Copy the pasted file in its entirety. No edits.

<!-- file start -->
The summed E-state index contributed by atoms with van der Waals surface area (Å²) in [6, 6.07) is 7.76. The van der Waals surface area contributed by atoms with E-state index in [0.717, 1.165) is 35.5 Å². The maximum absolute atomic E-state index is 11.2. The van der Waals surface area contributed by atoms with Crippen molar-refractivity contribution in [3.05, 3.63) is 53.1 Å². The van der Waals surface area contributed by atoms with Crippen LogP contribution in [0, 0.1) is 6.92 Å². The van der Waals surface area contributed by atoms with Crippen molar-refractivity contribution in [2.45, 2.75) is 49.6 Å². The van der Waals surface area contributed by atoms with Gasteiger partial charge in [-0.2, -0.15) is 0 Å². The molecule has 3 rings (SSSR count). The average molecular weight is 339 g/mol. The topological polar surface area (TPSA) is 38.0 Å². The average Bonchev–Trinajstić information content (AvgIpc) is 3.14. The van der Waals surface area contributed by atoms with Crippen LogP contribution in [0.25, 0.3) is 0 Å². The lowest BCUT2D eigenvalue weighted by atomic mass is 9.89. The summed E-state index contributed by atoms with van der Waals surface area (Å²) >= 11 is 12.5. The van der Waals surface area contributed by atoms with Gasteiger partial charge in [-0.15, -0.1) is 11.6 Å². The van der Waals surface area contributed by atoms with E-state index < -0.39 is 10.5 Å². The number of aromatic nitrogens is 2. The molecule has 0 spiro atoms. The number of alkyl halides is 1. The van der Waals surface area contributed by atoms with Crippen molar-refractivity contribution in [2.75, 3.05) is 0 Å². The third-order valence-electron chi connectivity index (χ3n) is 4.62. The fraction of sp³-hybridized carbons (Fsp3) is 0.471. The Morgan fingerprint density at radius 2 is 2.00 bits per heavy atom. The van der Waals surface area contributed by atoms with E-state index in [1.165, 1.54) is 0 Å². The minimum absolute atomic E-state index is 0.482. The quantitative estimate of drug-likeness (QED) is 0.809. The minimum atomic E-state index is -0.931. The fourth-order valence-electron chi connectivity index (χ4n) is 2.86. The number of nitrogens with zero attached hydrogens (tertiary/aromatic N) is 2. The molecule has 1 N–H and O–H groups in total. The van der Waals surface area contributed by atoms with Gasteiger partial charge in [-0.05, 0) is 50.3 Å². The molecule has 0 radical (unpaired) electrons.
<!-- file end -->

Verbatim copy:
The summed E-state index contributed by atoms with van der Waals surface area (Å²) in [6, 6.07) is 7.76. The van der Waals surface area contributed by atoms with E-state index in [0.717, 1.165) is 35.5 Å². The maximum absolute atomic E-state index is 11.2. The van der Waals surface area contributed by atoms with Crippen molar-refractivity contribution in [3.05, 3.63) is 53.1 Å². The van der Waals surface area contributed by atoms with Crippen LogP contribution in [0, 0.1) is 6.92 Å². The van der Waals surface area contributed by atoms with Crippen molar-refractivity contribution in [2.45, 2.75) is 49.6 Å². The van der Waals surface area contributed by atoms with Gasteiger partial charge in [-0.2, -0.15) is 0 Å². The molecule has 3 rings (SSSR count). The average molecular weight is 339 g/mol. The topological polar surface area (TPSA) is 38.0 Å². The average Bonchev–Trinajstić information content (AvgIpc) is 3.14. The van der Waals surface area contributed by atoms with Crippen LogP contribution in [0.25, 0.3) is 0 Å². The lowest BCUT2D eigenvalue weighted by atomic mass is 9.89. The summed E-state index contributed by atoms with van der Waals surface area (Å²) >= 11 is 12.5. The van der Waals surface area contributed by atoms with Gasteiger partial charge in [-0.15, -0.1) is 11.6 Å². The van der Waals surface area contributed by atoms with E-state index < -0.39 is 10.5 Å². The number of aromatic nitrogens is 2. The molecule has 0 spiro atoms. The number of alkyl halides is 1. The van der Waals surface area contributed by atoms with Crippen molar-refractivity contribution in [2.75, 3.05) is 0 Å². The third-order valence-electron chi connectivity index (χ3n) is 4.62. The fraction of sp³-hybridized carbons (Fsp3) is 0.471. The Morgan fingerprint density at radius 2 is 2.00 bits per heavy atom. The van der Waals surface area contributed by atoms with E-state index in [1.165, 1.54) is 0 Å². The minimum absolute atomic E-state index is 0.482. The quantitative estimate of drug-likeness (QED) is 0.809. The minimum atomic E-state index is -0.931. The fourth-order valence-electron chi connectivity index (χ4n) is 2.86. The number of nitrogens with zero attached hydrogens (tertiary/aromatic N) is 2. The molecule has 1 N–H and O–H groups in total. The van der Waals surface area contributed by atoms with Gasteiger partial charge in [-0.05, 0) is 50.3 Å². The molecule has 0 radical (unpaired) electrons.